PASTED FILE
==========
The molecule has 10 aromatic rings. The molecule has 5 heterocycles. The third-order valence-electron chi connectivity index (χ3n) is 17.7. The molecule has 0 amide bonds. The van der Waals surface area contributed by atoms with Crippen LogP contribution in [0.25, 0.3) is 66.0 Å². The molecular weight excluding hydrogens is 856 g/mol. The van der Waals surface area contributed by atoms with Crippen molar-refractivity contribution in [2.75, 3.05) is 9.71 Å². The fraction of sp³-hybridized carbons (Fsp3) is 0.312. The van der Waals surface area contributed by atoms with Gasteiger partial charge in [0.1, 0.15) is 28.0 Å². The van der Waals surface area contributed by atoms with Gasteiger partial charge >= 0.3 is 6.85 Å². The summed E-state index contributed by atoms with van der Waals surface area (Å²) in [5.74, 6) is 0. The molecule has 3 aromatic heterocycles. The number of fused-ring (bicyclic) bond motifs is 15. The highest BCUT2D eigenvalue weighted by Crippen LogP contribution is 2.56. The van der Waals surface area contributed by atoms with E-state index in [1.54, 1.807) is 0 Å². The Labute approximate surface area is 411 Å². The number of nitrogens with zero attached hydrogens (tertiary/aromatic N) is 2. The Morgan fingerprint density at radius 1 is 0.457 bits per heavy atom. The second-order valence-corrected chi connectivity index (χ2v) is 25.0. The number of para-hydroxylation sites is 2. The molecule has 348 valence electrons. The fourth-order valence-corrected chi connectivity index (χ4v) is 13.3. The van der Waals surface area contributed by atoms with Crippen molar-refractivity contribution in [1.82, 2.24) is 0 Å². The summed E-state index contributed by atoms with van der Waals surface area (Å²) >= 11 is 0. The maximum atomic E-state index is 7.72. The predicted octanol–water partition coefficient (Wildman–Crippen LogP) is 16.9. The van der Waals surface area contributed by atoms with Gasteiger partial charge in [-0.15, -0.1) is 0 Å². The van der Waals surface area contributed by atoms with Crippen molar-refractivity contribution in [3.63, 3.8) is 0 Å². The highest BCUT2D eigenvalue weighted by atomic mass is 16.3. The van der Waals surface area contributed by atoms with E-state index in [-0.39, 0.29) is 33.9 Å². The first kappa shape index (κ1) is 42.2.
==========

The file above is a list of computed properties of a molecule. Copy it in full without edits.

The molecule has 10 aromatic rings. The molecule has 5 heterocycles. The third-order valence-electron chi connectivity index (χ3n) is 17.7. The molecule has 0 amide bonds. The van der Waals surface area contributed by atoms with Crippen LogP contribution in [0.25, 0.3) is 66.0 Å². The molecular weight excluding hydrogens is 856 g/mol. The van der Waals surface area contributed by atoms with Crippen molar-refractivity contribution in [2.75, 3.05) is 9.71 Å². The fraction of sp³-hybridized carbons (Fsp3) is 0.312. The van der Waals surface area contributed by atoms with Gasteiger partial charge in [0.1, 0.15) is 28.0 Å². The van der Waals surface area contributed by atoms with Gasteiger partial charge >= 0.3 is 6.85 Å². The summed E-state index contributed by atoms with van der Waals surface area (Å²) in [5.74, 6) is 0. The molecule has 3 aromatic heterocycles. The number of fused-ring (bicyclic) bond motifs is 15. The highest BCUT2D eigenvalue weighted by Crippen LogP contribution is 2.56. The van der Waals surface area contributed by atoms with E-state index in [1.54, 1.807) is 0 Å². The Labute approximate surface area is 411 Å². The number of nitrogens with zero attached hydrogens (tertiary/aromatic N) is 2. The Morgan fingerprint density at radius 1 is 0.457 bits per heavy atom. The second-order valence-corrected chi connectivity index (χ2v) is 25.0. The number of para-hydroxylation sites is 2. The molecule has 348 valence electrons. The fourth-order valence-corrected chi connectivity index (χ4v) is 13.3. The van der Waals surface area contributed by atoms with Crippen molar-refractivity contribution in [1.82, 2.24) is 0 Å². The summed E-state index contributed by atoms with van der Waals surface area (Å²) >= 11 is 0. The maximum atomic E-state index is 7.72. The predicted octanol–water partition coefficient (Wildman–Crippen LogP) is 16.9. The van der Waals surface area contributed by atoms with Gasteiger partial charge in [-0.15, -0.1) is 0 Å². The van der Waals surface area contributed by atoms with Crippen molar-refractivity contribution in [3.63, 3.8) is 0 Å². The highest BCUT2D eigenvalue weighted by atomic mass is 16.3. The van der Waals surface area contributed by atoms with E-state index in [-0.39, 0.29) is 33.9 Å². The first kappa shape index (κ1) is 42.2.